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respiratory but not a forensic pathologist? >> fair enough. typically forensic pathologists do not look at people who are breathing. >> by the same token, i had a series of questions about measurements of the carbon dioxide levels in florida floyd's body after he ceased to breathe. between the time that he ceased to breathe and before the time he was given oxygen, when he was picked up and given medical care and taken to hennepin medical center, you didn't do any quantitative analysis, did you, as to the carbon dioxide levels in mr. floyd's body in between the time he ceased to breathe and the time he would have received assisted oxygen? >> no, not specific quantitative
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measurements. no. >> we had quite a discussion about the paraganglione. do you remember that discussion? >> yes. >> we had a witness who referred to it as incidental. have you ever heard that before? >> yes. >> you talked about the paragangliona being an issue if it were secreting adrenaline, right? >> correct. >> 90% of paraganglionas do not secrete adrenaline. is that right? >> i think that's probably correct. i don't have that number in my head but i have no reason to disbelieve that. >> you're not telling the jury, are you, sir, that mr. floyd died from a paraganglioma, are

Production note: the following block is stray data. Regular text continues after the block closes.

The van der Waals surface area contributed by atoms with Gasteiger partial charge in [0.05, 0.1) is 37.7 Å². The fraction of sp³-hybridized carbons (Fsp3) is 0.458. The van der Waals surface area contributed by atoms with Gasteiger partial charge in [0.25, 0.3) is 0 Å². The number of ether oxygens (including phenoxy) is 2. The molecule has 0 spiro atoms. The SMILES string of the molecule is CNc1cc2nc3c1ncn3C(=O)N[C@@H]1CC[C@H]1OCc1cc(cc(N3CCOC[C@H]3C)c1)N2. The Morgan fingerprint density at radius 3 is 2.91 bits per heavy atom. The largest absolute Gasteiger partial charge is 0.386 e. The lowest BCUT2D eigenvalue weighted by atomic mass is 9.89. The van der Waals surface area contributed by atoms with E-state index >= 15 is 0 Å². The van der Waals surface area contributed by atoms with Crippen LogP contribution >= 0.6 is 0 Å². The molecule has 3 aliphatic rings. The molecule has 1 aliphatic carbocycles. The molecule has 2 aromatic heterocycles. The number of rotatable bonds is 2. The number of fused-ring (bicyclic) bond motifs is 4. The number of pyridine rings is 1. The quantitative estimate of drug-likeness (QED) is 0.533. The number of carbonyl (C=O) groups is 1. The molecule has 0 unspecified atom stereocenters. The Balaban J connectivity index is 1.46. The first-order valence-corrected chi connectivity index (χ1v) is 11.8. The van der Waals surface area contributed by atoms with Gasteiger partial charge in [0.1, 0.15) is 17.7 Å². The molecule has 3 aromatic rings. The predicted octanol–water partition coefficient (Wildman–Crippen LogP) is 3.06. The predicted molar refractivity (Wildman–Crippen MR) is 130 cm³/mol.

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you? >> no. >> and although dr. baker did identify the paraganglioma on autopsy, he didn't perform any test to determine whether it was a secreting tumor? that is, secreting adrenaline, did he? >> correct. the only way to test those particular tumors is -- there's two methods to test. one is to do a blood test, and if the paraganglionoma is constantly secreting, you'll pick it up on a blood test. for those paraganglionomas that tend to be cyclical, if you do a test and you pick it up at the bottom of the cycle, it won't show. in some cases the first test is to do a blood test. if it's positive you have your answer. if that blood test is negative, you then go on to do a 24-hour urine screen, which will pick up the surges and the dips. and that is then the second test